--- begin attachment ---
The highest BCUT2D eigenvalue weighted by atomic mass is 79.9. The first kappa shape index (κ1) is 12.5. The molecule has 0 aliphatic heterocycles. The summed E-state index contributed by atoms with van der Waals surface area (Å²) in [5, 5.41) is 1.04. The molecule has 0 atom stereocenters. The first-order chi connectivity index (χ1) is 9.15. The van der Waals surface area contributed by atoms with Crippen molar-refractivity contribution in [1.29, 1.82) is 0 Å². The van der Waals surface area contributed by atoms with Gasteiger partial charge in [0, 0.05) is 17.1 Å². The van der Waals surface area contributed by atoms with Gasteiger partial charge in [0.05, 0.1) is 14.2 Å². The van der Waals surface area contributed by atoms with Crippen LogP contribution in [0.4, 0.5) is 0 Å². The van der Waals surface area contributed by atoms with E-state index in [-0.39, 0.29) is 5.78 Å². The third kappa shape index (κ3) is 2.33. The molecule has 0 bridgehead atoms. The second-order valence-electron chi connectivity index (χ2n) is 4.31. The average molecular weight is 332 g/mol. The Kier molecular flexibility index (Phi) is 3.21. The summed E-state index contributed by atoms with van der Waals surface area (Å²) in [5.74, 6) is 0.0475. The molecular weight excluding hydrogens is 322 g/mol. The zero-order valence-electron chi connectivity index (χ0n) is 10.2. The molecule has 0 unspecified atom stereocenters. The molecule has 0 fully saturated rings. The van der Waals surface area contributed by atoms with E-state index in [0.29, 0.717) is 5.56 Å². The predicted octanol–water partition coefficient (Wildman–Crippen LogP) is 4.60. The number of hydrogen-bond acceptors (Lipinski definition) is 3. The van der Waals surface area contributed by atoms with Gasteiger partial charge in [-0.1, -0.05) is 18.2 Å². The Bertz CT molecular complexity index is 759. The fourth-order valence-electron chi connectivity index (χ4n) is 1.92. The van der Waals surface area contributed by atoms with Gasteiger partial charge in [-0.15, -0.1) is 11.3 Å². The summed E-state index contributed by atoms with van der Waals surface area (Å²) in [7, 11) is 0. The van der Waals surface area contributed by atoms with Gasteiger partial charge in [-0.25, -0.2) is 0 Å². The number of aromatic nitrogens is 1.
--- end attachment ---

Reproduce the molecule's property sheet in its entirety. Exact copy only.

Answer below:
The highest BCUT2D eigenvalue weighted by atomic mass is 79.9. The first kappa shape index (κ1) is 12.5. The molecule has 0 aliphatic heterocycles. The summed E-state index contributed by atoms with van der Waals surface area (Å²) in [5, 5.41) is 1.04. The molecule has 0 atom stereocenters. The first-order chi connectivity index (χ1) is 9.15. The van der Waals surface area contributed by atoms with Crippen molar-refractivity contribution in [1.29, 1.82) is 0 Å². The van der Waals surface area contributed by atoms with Gasteiger partial charge in [0, 0.05) is 17.1 Å². The van der Waals surface area contributed by atoms with Gasteiger partial charge in [0.05, 0.1) is 14.2 Å². The van der Waals surface area contributed by atoms with Crippen LogP contribution in [0.4, 0.5) is 0 Å². The van der Waals surface area contributed by atoms with E-state index in [-0.39, 0.29) is 5.78 Å². The third kappa shape index (κ3) is 2.33. The molecule has 0 bridgehead atoms. The second-order valence-electron chi connectivity index (χ2n) is 4.31. The average molecular weight is 332 g/mol. The Kier molecular flexibility index (Phi) is 3.21. The summed E-state index contributed by atoms with van der Waals surface area (Å²) in [5.74, 6) is 0.0475. The molecular weight excluding hydrogens is 322 g/mol. The zero-order valence-electron chi connectivity index (χ0n) is 10.2. The molecule has 0 unspecified atom stereocenters. The molecule has 0 fully saturated rings. The van der Waals surface area contributed by atoms with E-state index in [0.29, 0.717) is 5.56 Å². The predicted octanol–water partition coefficient (Wildman–Crippen LogP) is 4.60. The number of hydrogen-bond acceptors (Lipinski definition) is 3. The van der Waals surface area contributed by atoms with Gasteiger partial charge in [-0.1, -0.05) is 18.2 Å². The Bertz CT molecular complexity index is 759. The fourth-order valence-electron chi connectivity index (χ4n) is 1.92. The van der Waals surface area contributed by atoms with Gasteiger partial charge in [-0.15, -0.1) is 11.3 Å². The summed E-state index contributed by atoms with van der Waals surface area (Å²) in [7, 11) is 0. The van der Waals surface area contributed by atoms with Gasteiger partial charge in [-0.25, -0.2) is 0 Å². The number of aromatic nitrogens is 1.